Developing an adequate response to the ongoing climate crisis is arguably the most pressing concern of the 21st century. Even with a clear-cut, actionable plan, bringing greenhouse gas emissions to a halt would be a herculean task, but just thinking about the climate crisis in itself has proven to be one of the more problematic aspects in formulating a way forward. In order to forge an understanding of how commonly accepted notions of “nature” hinder thinking efficiently about the climate crisis, my project aims to explore various avenues of ecological thought such as the Latourian concept of Gaia and Timothy Morton’s works on this matter. This will include a discussion of a number of life writing media as well as the economic relations molding our relationship to our supposed environment.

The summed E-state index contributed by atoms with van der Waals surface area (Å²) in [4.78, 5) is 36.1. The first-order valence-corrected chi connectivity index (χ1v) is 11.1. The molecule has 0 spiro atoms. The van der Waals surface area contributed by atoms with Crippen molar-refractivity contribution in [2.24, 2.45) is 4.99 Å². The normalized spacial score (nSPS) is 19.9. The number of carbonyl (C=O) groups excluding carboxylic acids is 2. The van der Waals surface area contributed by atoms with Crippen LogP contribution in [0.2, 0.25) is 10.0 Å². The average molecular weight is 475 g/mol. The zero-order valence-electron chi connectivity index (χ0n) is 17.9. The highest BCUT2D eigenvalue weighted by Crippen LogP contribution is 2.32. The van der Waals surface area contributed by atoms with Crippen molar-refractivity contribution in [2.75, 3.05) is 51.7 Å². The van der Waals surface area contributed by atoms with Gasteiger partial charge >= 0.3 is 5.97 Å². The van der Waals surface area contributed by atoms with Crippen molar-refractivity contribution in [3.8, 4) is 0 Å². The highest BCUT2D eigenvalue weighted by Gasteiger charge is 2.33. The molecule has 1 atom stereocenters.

The above line of inquiry will be supplemented by an exploration of the current situation’s mental health implications, as both being affected by “natural” disasters exacerbated by the climate
crisis as well as the prospect thereof can result in dire consequences. Typically subsumed under “climate anxiety” or “climate depression,” these phenomena can be attributed to the neoliberal dogma of personal responsibility, which is exacerbated by the futility of individual action in dealing with a threat of this magnitude.
Through combining these distinct approaches I hope to contribute to the growing body of research on the climate crisis by developing an understanding of how pathways to a greener futures can be theorized.
Author: Jonas Müller